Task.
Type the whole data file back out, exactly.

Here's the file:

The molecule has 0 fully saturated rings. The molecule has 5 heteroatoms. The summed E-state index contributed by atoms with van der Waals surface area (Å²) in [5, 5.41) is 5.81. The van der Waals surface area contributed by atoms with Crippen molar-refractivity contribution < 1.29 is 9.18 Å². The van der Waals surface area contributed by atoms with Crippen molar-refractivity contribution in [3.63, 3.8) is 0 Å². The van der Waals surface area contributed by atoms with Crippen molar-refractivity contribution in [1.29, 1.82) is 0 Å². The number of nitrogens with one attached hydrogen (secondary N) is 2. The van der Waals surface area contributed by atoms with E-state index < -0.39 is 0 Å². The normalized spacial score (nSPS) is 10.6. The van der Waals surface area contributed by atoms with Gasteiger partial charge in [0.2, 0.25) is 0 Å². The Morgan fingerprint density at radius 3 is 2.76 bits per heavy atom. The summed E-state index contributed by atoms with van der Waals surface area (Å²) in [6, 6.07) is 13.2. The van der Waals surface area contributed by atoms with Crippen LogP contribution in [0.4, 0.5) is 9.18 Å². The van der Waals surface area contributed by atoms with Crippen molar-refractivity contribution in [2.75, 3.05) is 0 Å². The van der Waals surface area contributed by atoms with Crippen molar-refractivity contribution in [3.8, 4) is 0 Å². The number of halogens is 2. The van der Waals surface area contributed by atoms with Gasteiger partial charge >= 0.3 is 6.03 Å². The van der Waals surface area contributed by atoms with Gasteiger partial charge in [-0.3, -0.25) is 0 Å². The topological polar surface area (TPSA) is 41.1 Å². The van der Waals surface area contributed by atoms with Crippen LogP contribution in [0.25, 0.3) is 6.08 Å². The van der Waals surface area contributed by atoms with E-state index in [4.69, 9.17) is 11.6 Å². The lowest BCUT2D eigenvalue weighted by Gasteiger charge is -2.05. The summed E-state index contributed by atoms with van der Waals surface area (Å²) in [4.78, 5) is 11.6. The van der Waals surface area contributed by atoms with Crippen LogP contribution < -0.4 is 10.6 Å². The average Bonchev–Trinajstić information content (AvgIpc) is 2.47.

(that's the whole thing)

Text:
The molecule has 0 fully saturated rings. The molecule has 5 heteroatoms. The summed E-state index contributed by atoms with van der Waals surface area (Å²) in [5, 5.41) is 5.81. The van der Waals surface area contributed by atoms with Crippen molar-refractivity contribution < 1.29 is 9.18 Å². The van der Waals surface area contributed by atoms with Crippen molar-refractivity contribution in [3.63, 3.8) is 0 Å². The van der Waals surface area contributed by atoms with Crippen molar-refractivity contribution in [1.29, 1.82) is 0 Å². The number of nitrogens with one attached hydrogen (secondary N) is 2. The van der Waals surface area contributed by atoms with E-state index < -0.39 is 0 Å². The normalized spacial score (nSPS) is 10.6. The van der Waals surface area contributed by atoms with Gasteiger partial charge in [0.2, 0.25) is 0 Å². The Morgan fingerprint density at radius 3 is 2.76 bits per heavy atom. The summed E-state index contributed by atoms with van der Waals surface area (Å²) in [6, 6.07) is 13.2. The van der Waals surface area contributed by atoms with Crippen LogP contribution in [0.4, 0.5) is 9.18 Å². The van der Waals surface area contributed by atoms with Crippen molar-refractivity contribution in [2.75, 3.05) is 0 Å². The van der Waals surface area contributed by atoms with Crippen molar-refractivity contribution in [3.8, 4) is 0 Å². The number of halogens is 2. The van der Waals surface area contributed by atoms with Gasteiger partial charge >= 0.3 is 6.03 Å². The van der Waals surface area contributed by atoms with Gasteiger partial charge in [-0.3, -0.25) is 0 Å². The topological polar surface area (TPSA) is 41.1 Å². The van der Waals surface area contributed by atoms with Crippen LogP contribution in [0.25, 0.3) is 6.08 Å². The van der Waals surface area contributed by atoms with E-state index in [4.69, 9.17) is 11.6 Å². The lowest BCUT2D eigenvalue weighted by Gasteiger charge is -2.05. The summed E-state index contributed by atoms with van der Waals surface area (Å²) in [4.78, 5) is 11.6. The van der Waals surface area contributed by atoms with Crippen LogP contribution < -0.4 is 10.6 Å². The average Bonchev–Trinajstić information content (AvgIpc) is 2.47.